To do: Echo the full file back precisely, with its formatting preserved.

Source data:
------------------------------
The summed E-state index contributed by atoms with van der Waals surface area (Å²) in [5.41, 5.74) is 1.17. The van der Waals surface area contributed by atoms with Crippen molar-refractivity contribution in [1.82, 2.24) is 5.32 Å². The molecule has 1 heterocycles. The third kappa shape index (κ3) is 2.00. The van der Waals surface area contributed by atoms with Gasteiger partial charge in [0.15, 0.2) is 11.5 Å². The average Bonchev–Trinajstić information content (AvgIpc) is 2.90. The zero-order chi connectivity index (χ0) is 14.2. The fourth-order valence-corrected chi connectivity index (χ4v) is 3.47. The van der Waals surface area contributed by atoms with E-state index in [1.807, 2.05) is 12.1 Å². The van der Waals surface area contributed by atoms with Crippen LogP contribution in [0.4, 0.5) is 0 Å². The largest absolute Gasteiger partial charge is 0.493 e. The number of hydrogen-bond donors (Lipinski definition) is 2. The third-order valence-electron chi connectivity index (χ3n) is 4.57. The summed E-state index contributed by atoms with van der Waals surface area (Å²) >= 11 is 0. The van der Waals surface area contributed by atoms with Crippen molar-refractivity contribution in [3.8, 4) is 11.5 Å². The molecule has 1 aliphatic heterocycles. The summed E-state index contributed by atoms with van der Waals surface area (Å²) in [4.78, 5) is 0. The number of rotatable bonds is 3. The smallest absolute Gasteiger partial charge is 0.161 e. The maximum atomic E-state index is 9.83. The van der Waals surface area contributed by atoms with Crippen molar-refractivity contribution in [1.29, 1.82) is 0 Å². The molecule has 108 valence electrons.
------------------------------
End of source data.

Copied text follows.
The summed E-state index contributed by atoms with van der Waals surface area (Å²) in [5.41, 5.74) is 1.17. The van der Waals surface area contributed by atoms with Crippen molar-refractivity contribution in [1.82, 2.24) is 5.32 Å². The molecule has 1 heterocycles. The third kappa shape index (κ3) is 2.00. The van der Waals surface area contributed by atoms with Gasteiger partial charge in [0.15, 0.2) is 11.5 Å². The average Bonchev–Trinajstić information content (AvgIpc) is 2.90. The zero-order chi connectivity index (χ0) is 14.2. The fourth-order valence-corrected chi connectivity index (χ4v) is 3.47. The van der Waals surface area contributed by atoms with E-state index in [1.807, 2.05) is 12.1 Å². The van der Waals surface area contributed by atoms with Crippen LogP contribution in [0.4, 0.5) is 0 Å². The largest absolute Gasteiger partial charge is 0.493 e. The number of hydrogen-bond donors (Lipinski definition) is 2. The third-order valence-electron chi connectivity index (χ3n) is 4.57. The summed E-state index contributed by atoms with van der Waals surface area (Å²) >= 11 is 0. The van der Waals surface area contributed by atoms with Crippen molar-refractivity contribution in [3.8, 4) is 11.5 Å². The molecule has 1 aliphatic heterocycles. The summed E-state index contributed by atoms with van der Waals surface area (Å²) in [4.78, 5) is 0. The number of rotatable bonds is 3. The smallest absolute Gasteiger partial charge is 0.161 e. The maximum atomic E-state index is 9.83. The van der Waals surface area contributed by atoms with Crippen molar-refractivity contribution in [1.29, 1.82) is 0 Å². The molecule has 108 valence electrons.